Teen runaway highlights weakness in federal shelters holding young immigrants
When a 15-year-old Honduran immigrant fled a federally contracted shelter in south Texas this weekend, he triggered a search that drew attention not only to his case, but to the small but persistent number of runaways at facilities the government has been expanding.
This week, federal officials announced they plan to open a massive shelter at Goodfellow Air Force Base in Texas that could house up to 20,000 youths. That’s in addition to 100 shelters in 17 states already housing 11,831 minors who arrived at the border without an adult. The youths are initially held by Border Patrol, but must be turned over within 72 hours to Health and Human Services, which places them at federally contracted shelters.
The Honduran youth ran away after 36 days at the shelter during recreation time on a playground outside the Casa Padre shelter in Brownsville, Texas, at 3 p.m. Saturday, an official said. Staff ran beside the boy, urging him to stay at the shelter where, they said, he would be safe and have a chance to be released to family in the U.S.
“You’re better off here than you are alone,” they said, according to the official who was not authorized to speak.
But the youth jumped a fence at the shelter, a converted Walmart. Casa Padre reported the boy missing, but police search teams were initially unable to locate him.
On Tuesday, Det. Jose Trevino said Brownsville Police had received new information about the boy.
“Our detectives have made contact with a family member who confirmed that the juvenile is heading back to Honduras and was in Mexico City as of this morning,” Trevino said. “We have canceled the lookout on our state and national database.”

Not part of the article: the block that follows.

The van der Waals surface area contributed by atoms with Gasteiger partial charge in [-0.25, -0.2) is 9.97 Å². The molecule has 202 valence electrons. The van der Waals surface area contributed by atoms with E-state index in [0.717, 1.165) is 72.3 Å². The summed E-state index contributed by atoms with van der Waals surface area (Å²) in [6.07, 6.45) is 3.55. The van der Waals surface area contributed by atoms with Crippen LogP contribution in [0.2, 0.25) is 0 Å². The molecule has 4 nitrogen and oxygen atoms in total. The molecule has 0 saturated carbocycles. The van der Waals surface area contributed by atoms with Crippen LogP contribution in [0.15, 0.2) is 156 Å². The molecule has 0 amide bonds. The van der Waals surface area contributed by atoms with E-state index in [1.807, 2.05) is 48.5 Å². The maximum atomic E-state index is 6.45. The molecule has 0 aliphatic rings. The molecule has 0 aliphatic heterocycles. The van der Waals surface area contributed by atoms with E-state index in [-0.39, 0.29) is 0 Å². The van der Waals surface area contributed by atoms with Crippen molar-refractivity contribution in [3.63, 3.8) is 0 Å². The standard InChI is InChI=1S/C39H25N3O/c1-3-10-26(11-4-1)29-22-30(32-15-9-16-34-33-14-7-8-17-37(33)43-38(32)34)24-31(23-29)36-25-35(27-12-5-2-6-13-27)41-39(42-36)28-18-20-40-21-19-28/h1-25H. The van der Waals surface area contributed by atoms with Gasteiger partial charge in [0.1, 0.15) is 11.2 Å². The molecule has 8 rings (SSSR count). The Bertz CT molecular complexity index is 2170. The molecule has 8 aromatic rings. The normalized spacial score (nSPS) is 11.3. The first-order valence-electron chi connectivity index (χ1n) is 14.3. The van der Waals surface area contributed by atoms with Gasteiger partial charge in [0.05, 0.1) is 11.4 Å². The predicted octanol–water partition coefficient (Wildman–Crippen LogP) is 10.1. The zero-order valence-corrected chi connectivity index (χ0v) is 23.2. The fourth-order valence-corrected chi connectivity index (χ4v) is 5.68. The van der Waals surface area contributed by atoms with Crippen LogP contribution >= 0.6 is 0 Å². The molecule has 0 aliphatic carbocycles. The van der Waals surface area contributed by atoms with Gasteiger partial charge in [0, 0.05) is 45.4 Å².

The 15-year-old had been at Casa Padre, said Jeff Eller, a spokesman for Southwest Key, the Austin-based nonprofit that runs the shelter and 25 others nationwide. The Brownsville shelter, among the largest, houses more than 1,500 boys ages 10 to 17.
As soon as youths arrive at the shelter, case workers try to place them with relatives or other sponsors. They tried to place the 15-year-old with a Dallas man who claimed to be his father, but the birth certificate he offered looked suspicious, and he failed a DNA test, the official said. After that, the youth ran away.
The boy’s travels were aided by the man who had claimed to be his father. On Sunday, the day after the boy fled, the man called the shelter to report that he had heard from the boy and sent him money after he crossed the border, bound for Honduras.
Of 34,000 immigrant youths placed at shelters in 2015, 76 left without permission from 43 shelters, five more than the year before. Health and Human Services officials did not respond to a request for updated figures Tuesday.
Southwest Key said 42 youths have left the program’s shelters this fiscal year, which started last Oct. 1. Eller said runaways are rare, noting that nearly 20,000 children are in Southwest Key shelters in Texas, Arizona and California.
Former staff, however, have complained that little is done to prevent, stop or track down the runaways.
The Brownsville shelter is state-licensed and has housed both youth who arrived at the border alone and those separated from parents under the Trump administration’s “zero tolerance” policy. Facilities such as Casa Padre cannot forcibly prevent any children in their care from leaving. That’s why staffers asked the Honduran boy not to leave rather than compel him to stay.
“As a licensed child-care center, if a child attempts to leave any of our facilities, we cannot restrain them,” Eller said in a statement. “We are not a detention center. We talk to them and try to get them to stay. If they leave the property, we call law enforcement.”
Conversely, unlicensed shelters, like the “tent city” erected earlier this month in the west Texas town of Tornillo for more than 300 boys, don’t have the same restrictions or oversight.
During a tour of Casa Padre last month, Southwest Key Chief Executive Juan Sanchez acknowledged runaways had been a problem, but said there were few.
“Most of these kids know we’re trying to reunite them with their families,” said Alexia Rodriguez, Southwest Key’s vice president of immigrant children services. “So there is no reason to run away.”
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